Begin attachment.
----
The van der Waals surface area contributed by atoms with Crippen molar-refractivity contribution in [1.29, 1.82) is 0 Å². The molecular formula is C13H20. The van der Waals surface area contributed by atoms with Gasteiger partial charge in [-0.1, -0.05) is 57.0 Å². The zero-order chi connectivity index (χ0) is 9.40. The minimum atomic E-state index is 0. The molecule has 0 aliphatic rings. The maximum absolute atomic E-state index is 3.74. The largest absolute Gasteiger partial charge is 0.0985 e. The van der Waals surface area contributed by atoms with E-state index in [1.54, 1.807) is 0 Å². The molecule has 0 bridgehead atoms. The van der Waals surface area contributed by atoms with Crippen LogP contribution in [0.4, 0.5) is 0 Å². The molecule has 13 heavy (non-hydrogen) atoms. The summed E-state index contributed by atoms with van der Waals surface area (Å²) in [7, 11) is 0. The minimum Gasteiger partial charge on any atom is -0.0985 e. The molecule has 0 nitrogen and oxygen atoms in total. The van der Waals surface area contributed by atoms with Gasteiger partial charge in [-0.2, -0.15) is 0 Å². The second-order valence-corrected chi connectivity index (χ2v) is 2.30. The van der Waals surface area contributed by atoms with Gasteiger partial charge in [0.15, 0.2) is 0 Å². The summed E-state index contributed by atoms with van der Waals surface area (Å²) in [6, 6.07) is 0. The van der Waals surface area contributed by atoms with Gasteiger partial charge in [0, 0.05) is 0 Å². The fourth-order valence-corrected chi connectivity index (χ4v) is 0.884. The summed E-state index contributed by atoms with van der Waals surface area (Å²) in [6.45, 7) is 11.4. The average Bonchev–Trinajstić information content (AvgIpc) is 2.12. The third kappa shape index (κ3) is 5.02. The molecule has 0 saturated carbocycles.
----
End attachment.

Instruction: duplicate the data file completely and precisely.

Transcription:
The van der Waals surface area contributed by atoms with Crippen molar-refractivity contribution in [1.29, 1.82) is 0 Å². The molecular formula is C13H20. The van der Waals surface area contributed by atoms with Gasteiger partial charge in [-0.1, -0.05) is 57.0 Å². The zero-order chi connectivity index (χ0) is 9.40. The minimum atomic E-state index is 0. The molecule has 0 aliphatic rings. The maximum absolute atomic E-state index is 3.74. The largest absolute Gasteiger partial charge is 0.0985 e. The van der Waals surface area contributed by atoms with E-state index in [1.54, 1.807) is 0 Å². The molecule has 0 bridgehead atoms. The van der Waals surface area contributed by atoms with Crippen LogP contribution in [0.4, 0.5) is 0 Å². The molecule has 13 heavy (non-hydrogen) atoms. The summed E-state index contributed by atoms with van der Waals surface area (Å²) in [7, 11) is 0. The minimum Gasteiger partial charge on any atom is -0.0985 e. The molecule has 0 nitrogen and oxygen atoms in total. The van der Waals surface area contributed by atoms with Gasteiger partial charge in [-0.2, -0.15) is 0 Å². The second-order valence-corrected chi connectivity index (χ2v) is 2.30. The van der Waals surface area contributed by atoms with Gasteiger partial charge in [0.15, 0.2) is 0 Å². The summed E-state index contributed by atoms with van der Waals surface area (Å²) in [6, 6.07) is 0. The van der Waals surface area contributed by atoms with Gasteiger partial charge in [0, 0.05) is 0 Å². The fourth-order valence-corrected chi connectivity index (χ4v) is 0.884. The summed E-state index contributed by atoms with van der Waals surface area (Å²) in [6.45, 7) is 11.4. The average Bonchev–Trinajstić information content (AvgIpc) is 2.12. The third kappa shape index (κ3) is 5.02. The molecule has 0 saturated carbocycles.